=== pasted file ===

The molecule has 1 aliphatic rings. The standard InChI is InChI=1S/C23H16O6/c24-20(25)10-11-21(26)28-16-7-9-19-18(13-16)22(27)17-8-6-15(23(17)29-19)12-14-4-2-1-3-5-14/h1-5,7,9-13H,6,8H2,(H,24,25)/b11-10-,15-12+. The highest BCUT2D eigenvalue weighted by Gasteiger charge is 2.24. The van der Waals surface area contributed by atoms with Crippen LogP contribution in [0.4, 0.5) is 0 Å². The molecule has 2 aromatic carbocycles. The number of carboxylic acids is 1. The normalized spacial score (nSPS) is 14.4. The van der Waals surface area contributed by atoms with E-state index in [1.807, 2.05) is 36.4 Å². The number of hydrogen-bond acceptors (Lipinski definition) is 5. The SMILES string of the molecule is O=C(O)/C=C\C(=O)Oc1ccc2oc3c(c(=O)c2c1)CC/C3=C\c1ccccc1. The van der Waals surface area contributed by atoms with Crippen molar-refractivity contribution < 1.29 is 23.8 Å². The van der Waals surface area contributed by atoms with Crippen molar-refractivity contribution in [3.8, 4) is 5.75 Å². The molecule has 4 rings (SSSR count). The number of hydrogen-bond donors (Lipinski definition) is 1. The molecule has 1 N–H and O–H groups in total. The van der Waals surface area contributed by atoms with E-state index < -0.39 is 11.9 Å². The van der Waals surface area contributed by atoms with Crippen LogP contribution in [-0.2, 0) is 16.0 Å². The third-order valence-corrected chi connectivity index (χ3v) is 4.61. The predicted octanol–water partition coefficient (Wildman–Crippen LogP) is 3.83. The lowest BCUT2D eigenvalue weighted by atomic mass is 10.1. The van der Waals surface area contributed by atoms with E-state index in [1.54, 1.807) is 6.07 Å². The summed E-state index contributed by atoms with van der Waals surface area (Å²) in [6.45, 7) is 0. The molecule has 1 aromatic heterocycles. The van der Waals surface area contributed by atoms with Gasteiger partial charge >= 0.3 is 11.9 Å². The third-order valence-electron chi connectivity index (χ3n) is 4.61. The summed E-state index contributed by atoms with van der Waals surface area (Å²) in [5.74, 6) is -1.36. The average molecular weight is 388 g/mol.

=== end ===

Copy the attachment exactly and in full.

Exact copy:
The molecule has 1 aliphatic rings. The standard InChI is InChI=1S/C23H16O6/c24-20(25)10-11-21(26)28-16-7-9-19-18(13-16)22(27)17-8-6-15(23(17)29-19)12-14-4-2-1-3-5-14/h1-5,7,9-13H,6,8H2,(H,24,25)/b11-10-,15-12+. The highest BCUT2D eigenvalue weighted by Gasteiger charge is 2.24. The van der Waals surface area contributed by atoms with Crippen LogP contribution in [0.4, 0.5) is 0 Å². The molecule has 2 aromatic carbocycles. The number of carboxylic acids is 1. The normalized spacial score (nSPS) is 14.4. The van der Waals surface area contributed by atoms with E-state index in [1.807, 2.05) is 36.4 Å². The number of hydrogen-bond acceptors (Lipinski definition) is 5. The SMILES string of the molecule is O=C(O)/C=C\C(=O)Oc1ccc2oc3c(c(=O)c2c1)CC/C3=C\c1ccccc1. The van der Waals surface area contributed by atoms with Crippen molar-refractivity contribution < 1.29 is 23.8 Å². The van der Waals surface area contributed by atoms with Crippen molar-refractivity contribution in [3.8, 4) is 5.75 Å². The molecule has 4 rings (SSSR count). The number of hydrogen-bond donors (Lipinski definition) is 1. The molecule has 1 N–H and O–H groups in total. The van der Waals surface area contributed by atoms with E-state index < -0.39 is 11.9 Å². The van der Waals surface area contributed by atoms with Crippen LogP contribution in [-0.2, 0) is 16.0 Å². The third-order valence-corrected chi connectivity index (χ3v) is 4.61. The predicted octanol–water partition coefficient (Wildman–Crippen LogP) is 3.83. The lowest BCUT2D eigenvalue weighted by atomic mass is 10.1. The van der Waals surface area contributed by atoms with E-state index in [1.54, 1.807) is 6.07 Å². The summed E-state index contributed by atoms with van der Waals surface area (Å²) in [6.45, 7) is 0. The molecule has 1 aromatic heterocycles. The van der Waals surface area contributed by atoms with Gasteiger partial charge >= 0.3 is 11.9 Å². The third-order valence-electron chi connectivity index (χ3n) is 4.61. The summed E-state index contributed by atoms with van der Waals surface area (Å²) in [5.74, 6) is -1.36. The average molecular weight is 388 g/mol.